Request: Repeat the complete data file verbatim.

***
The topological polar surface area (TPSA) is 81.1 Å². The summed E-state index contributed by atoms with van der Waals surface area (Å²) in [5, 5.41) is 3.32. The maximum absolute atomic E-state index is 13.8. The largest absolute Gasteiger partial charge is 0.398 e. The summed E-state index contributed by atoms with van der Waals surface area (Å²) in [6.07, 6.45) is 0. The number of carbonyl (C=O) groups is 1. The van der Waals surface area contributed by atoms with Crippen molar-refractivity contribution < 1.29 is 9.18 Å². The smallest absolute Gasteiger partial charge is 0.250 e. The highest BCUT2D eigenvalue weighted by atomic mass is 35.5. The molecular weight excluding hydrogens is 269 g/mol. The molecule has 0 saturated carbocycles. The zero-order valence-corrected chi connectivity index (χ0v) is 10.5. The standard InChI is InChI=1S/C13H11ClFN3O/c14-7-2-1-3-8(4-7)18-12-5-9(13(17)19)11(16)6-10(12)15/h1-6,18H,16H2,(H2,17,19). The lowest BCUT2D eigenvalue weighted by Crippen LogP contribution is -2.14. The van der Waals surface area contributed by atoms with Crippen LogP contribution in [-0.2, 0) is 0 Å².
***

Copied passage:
The topological polar surface area (TPSA) is 81.1 Å². The summed E-state index contributed by atoms with van der Waals surface area (Å²) in [5, 5.41) is 3.32. The maximum absolute atomic E-state index is 13.8. The largest absolute Gasteiger partial charge is 0.398 e. The summed E-state index contributed by atoms with van der Waals surface area (Å²) in [6.07, 6.45) is 0. The number of carbonyl (C=O) groups is 1. The van der Waals surface area contributed by atoms with Crippen molar-refractivity contribution < 1.29 is 9.18 Å². The smallest absolute Gasteiger partial charge is 0.250 e. The highest BCUT2D eigenvalue weighted by atomic mass is 35.5. The molecular weight excluding hydrogens is 269 g/mol. The molecule has 0 saturated carbocycles. The zero-order valence-corrected chi connectivity index (χ0v) is 10.5. The standard InChI is InChI=1S/C13H11ClFN3O/c14-7-2-1-3-8(4-7)18-12-5-9(13(17)19)11(16)6-10(12)15/h1-6,18H,16H2,(H2,17,19). The lowest BCUT2D eigenvalue weighted by Crippen LogP contribution is -2.14. The van der Waals surface area contributed by atoms with Crippen LogP contribution in [-0.2, 0) is 0 Å².